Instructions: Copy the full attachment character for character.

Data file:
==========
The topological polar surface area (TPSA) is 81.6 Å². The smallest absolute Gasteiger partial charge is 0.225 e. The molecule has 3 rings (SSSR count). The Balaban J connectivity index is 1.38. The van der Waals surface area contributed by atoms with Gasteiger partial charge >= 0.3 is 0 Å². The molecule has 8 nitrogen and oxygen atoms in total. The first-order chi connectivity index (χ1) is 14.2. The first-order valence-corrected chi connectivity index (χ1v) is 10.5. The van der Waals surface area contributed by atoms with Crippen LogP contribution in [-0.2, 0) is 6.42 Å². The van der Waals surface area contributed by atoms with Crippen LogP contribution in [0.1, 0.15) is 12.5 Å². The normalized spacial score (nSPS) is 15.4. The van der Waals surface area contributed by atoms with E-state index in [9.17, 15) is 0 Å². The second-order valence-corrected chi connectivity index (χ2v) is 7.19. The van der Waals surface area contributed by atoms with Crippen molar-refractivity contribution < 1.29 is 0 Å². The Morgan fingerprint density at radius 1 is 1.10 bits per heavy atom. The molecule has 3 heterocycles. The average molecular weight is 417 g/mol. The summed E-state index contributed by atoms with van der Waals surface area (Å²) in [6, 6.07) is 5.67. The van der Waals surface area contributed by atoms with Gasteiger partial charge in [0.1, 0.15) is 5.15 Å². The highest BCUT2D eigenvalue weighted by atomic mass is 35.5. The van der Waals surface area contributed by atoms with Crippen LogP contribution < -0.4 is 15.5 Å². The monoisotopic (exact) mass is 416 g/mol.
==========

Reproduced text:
The topological polar surface area (TPSA) is 81.6 Å². The smallest absolute Gasteiger partial charge is 0.225 e. The molecule has 3 rings (SSSR count). The Balaban J connectivity index is 1.38. The van der Waals surface area contributed by atoms with Gasteiger partial charge >= 0.3 is 0 Å². The molecule has 8 nitrogen and oxygen atoms in total. The first-order chi connectivity index (χ1) is 14.2. The first-order valence-corrected chi connectivity index (χ1v) is 10.5. The van der Waals surface area contributed by atoms with Crippen LogP contribution in [-0.2, 0) is 6.42 Å². The van der Waals surface area contributed by atoms with Crippen LogP contribution in [0.1, 0.15) is 12.5 Å². The normalized spacial score (nSPS) is 15.4. The van der Waals surface area contributed by atoms with E-state index in [9.17, 15) is 0 Å². The second-order valence-corrected chi connectivity index (χ2v) is 7.19. The van der Waals surface area contributed by atoms with Crippen molar-refractivity contribution < 1.29 is 0 Å². The Morgan fingerprint density at radius 1 is 1.10 bits per heavy atom. The molecule has 3 heterocycles. The average molecular weight is 417 g/mol. The summed E-state index contributed by atoms with van der Waals surface area (Å²) in [6, 6.07) is 5.67. The van der Waals surface area contributed by atoms with Gasteiger partial charge in [0.1, 0.15) is 5.15 Å². The highest BCUT2D eigenvalue weighted by atomic mass is 35.5. The van der Waals surface area contributed by atoms with Crippen LogP contribution < -0.4 is 15.5 Å². The monoisotopic (exact) mass is 416 g/mol.